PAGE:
USF Associate Professor of Economics Jeffrey DeSimone along with Pinka Chatterji, a health economist at the Center for Multicultural Mental Health Research and an instructor in the department of psychiatry at Harvard’s College of Medicine, have identified a correlation between high school binge drinking and increased earnings. Their paper, titled “High school alcohol use and young adult labor market outcomes,” was published by the National Bureau of Economic Research in September, has created a buzz at college campuses.
DeSimone has taught economics at USF for four years, and said he and Chatterji decided to collaborate two years ago after realizing the similarities between their individual research into the relationship between binge drinking and educational achievement.
“Pinka and I had both done some work looking at the educational outcomes of drinking – that’s one of my areas of research now – and Pinka had done some of that research in her dissertation,” DeSimone said. “And so, sort of putting those two areas together would be this project – looking at teen drinking and teen education, looking at the effect of it on their labor-market outcomes.”
Although previous studies have examined the correlation between drinking and wages, these studies were mainly concerned with adults. According to such studies, drinking was thought to be correlative with increased income, as it provided social capital in the form of networking opportunities. Another hypothesis maintained that drinking was associated with increased income as the activity signified expendable income in the first place. It was also thought that improved cardiovascular health often associated with drinking explained the relationship.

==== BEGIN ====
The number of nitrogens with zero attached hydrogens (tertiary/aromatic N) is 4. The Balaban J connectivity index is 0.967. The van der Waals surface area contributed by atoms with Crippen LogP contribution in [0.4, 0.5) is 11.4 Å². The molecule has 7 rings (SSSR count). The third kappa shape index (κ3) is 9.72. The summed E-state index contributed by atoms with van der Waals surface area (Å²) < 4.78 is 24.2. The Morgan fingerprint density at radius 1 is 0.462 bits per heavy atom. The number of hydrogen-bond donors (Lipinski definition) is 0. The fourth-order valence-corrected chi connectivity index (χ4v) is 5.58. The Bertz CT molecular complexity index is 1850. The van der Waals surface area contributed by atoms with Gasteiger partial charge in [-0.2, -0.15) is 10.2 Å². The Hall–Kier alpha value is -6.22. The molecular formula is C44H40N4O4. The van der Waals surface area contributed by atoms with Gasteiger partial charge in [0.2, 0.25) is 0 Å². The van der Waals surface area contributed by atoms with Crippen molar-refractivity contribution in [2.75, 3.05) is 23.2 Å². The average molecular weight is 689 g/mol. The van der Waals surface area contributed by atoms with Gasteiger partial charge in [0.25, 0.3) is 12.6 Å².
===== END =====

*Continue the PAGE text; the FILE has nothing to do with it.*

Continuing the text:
DeSimone and Chatterji’s research differs from these other studies as it specifically examines the relationship between high school binge drinking and increased income levels.
“Most – if not all – studies that were previously conducted were looking at adult drinking and adult earning,” Chatterji said. “Most were looking at the contemporaneous relationships between current drinking and current earnings, and we were looking at past drinking and its effect on future earnings.”
Chatterji and DeSimone examined students who were approximately 16 years old in 1990 and who reported binge drinking at least once in the two weeks preceding an interview. The study then examined these same students’ earnings 10 years later, DeSimone said.
“The coefficient on the past drinking while in high school variables is positive and pretty large,” DeSimone said. “So it would imply that 26-year-old males who reported binge drinking at least once in the last two weeks as of the 10th-grade interview earn 6 percent more than others, all else equal.”
DeSimone also said that he and Chatterji’s study took other factors into account, such as achievement, prior income and adult drinking, which could possibly explain the correlation.
“So basically we thought we would answer these pathway variables, and eventually the effect would go away, but all it did was get stronger,” DeSimone said.
The lack of explanatory variables led DeSimone and Chatterji to consider social factors, DeSimone said.
“We based upon our readings of some other studies and just talking to other people and just common sense,” DeSimone said. “We just started guessing that this had to do with some socialness of these people. They’re the ones who are social; they’re the ones going to parties – drinking parties – in 10th grade, so maybe they’re entrepreneurial in the sense that they’re less risk averse. You know, in the long run, you would think, the entrepreneurs are going to be the ones who have the real high wages.”
Chatterji agreed that the result is most likely due to personality traits like extroversion.
“We speculate that it’s probably not a causal association,” Chatterji said. “It could be that people who binge drink in high school have certain characteristics that we can’t measure very well in the secondary data set.”
DeSimone cautioned, however, that teenage binge drinking does not equate to higher wages.
“Remember that correlation does not imply causation,” DeSimone said. “We don’t believe that this means that because they drink in 10th grade. Males are 10 years later more likely to earn higher wages.
“We think that certainly it’s something, some other factor that we can’t control, that we’re just identifying. So it’s not that they drink (and) they earn more wages. The drinkers have these other qualities, and so it just emerges, the fact that they’re drinking.”